Erin Mooney, Press Secretary 703-284-9408
FOR IMMEDIATE RELEASE:
Trout Unlimited Supports Idaho Lt. Governor’s Suggestion for Salmon and Steelhead Recovery in the Upper Columbia River System
BOISE, ID—Idaho Lt. Gov. Jim Risch, while unveiling a joint proposal between his state and the U.S. Forest Service to manage roadless land on U.S. Forest Service land in Idaho, issued a challenge on Friday to the people of Idaho and the Northwest to use a collaborative process similar to the one used to solve the Idaho roadless controversy to recover salmon and steelhead in the upper Columbia River system.
“Lt. Gov. Risch is absolutely right,” said Chris Wood, chief operating officer of Trout Unlimited. “The path to long-term recovery of our upriver stocks of salmon and steelhead will depend on creating a forum where all the voices of the affected communities that rely on salmon and those that rely on the four lower Snake River dams can be heard.”
Risch, who is running for the U.S. Senate in Idaho, helped engineer a unique process, through which the bulk of Idaho’s 9 million acres of roadless Forest Service land will be protected for generations. The process, which involved months of public meetings and a lot of give and take among those interested in the management of those unique public lands, is something Risch said he would like to see put in place to solve the Northwest’s salmon crisis.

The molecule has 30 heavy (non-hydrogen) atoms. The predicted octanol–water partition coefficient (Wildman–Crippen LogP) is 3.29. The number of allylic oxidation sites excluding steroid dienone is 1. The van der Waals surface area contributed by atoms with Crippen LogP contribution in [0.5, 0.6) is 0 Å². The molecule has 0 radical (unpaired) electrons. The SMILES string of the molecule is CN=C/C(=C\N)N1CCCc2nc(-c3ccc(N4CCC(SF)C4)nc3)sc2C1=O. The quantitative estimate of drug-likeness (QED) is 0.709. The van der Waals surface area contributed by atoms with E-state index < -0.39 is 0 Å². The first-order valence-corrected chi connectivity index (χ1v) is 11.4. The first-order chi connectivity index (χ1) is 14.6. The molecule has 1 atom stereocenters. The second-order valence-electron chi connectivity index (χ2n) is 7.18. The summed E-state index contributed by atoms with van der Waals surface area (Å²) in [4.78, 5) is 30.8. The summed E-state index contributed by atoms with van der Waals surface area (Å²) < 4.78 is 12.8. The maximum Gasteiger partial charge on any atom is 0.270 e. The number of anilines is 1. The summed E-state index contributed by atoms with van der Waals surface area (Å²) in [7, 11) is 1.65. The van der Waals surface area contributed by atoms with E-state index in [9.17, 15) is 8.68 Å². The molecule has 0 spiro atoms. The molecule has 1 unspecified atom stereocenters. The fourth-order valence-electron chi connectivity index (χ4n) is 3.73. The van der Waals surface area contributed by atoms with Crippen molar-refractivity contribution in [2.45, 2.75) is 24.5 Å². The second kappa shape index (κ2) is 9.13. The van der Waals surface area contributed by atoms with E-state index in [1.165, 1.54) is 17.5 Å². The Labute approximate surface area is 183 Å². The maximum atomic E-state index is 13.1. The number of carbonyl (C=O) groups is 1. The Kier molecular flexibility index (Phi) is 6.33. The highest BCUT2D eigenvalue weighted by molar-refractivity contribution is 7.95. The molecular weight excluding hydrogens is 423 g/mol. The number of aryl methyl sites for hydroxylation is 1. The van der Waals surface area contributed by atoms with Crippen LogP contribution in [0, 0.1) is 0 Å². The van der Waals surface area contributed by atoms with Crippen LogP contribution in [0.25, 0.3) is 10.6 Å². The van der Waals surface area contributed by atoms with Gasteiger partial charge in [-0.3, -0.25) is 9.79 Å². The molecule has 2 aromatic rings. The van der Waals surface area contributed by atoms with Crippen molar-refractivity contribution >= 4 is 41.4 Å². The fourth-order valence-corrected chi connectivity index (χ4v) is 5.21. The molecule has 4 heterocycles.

“The resolution of Idaho’s roadless controversy demonstrates that only by coming together and recognizing the shared values of all who are affected can you achieve lasting conservation,” Wood said. “This includes bringing the citizens of Lewiston, Idaho, together with the farmers of Eastern Washington and the commercial and recreational fishermen from all over the Northwest—without input from all who are impacted, we cannot make progress on this very important issue.”
Idaho is home the most inventoried roadless land in the Lower 48, and much of that intact, wild country includes perfectly healthy salmon and steelhead spawning streams. By protecting these headwater habitats, Idaho has solved one piece a very complicated puzzle. Now, Wood explained, it’s time for all the players in this vital issue to come together and work toward recovering upriver stocks of salmon and steelhead using the same collaborative approach that worked in Idaho.
“We must create a table large enough for everyone involved,” Wood said, “and we must begin work immediately before it’s too late.”
Trout Unlimited is North America’s leading coldwater fisheries conservation organization, with more than 140,000 members dedicated to the protection and restoration of trout and salmon fisheries and their watersheds.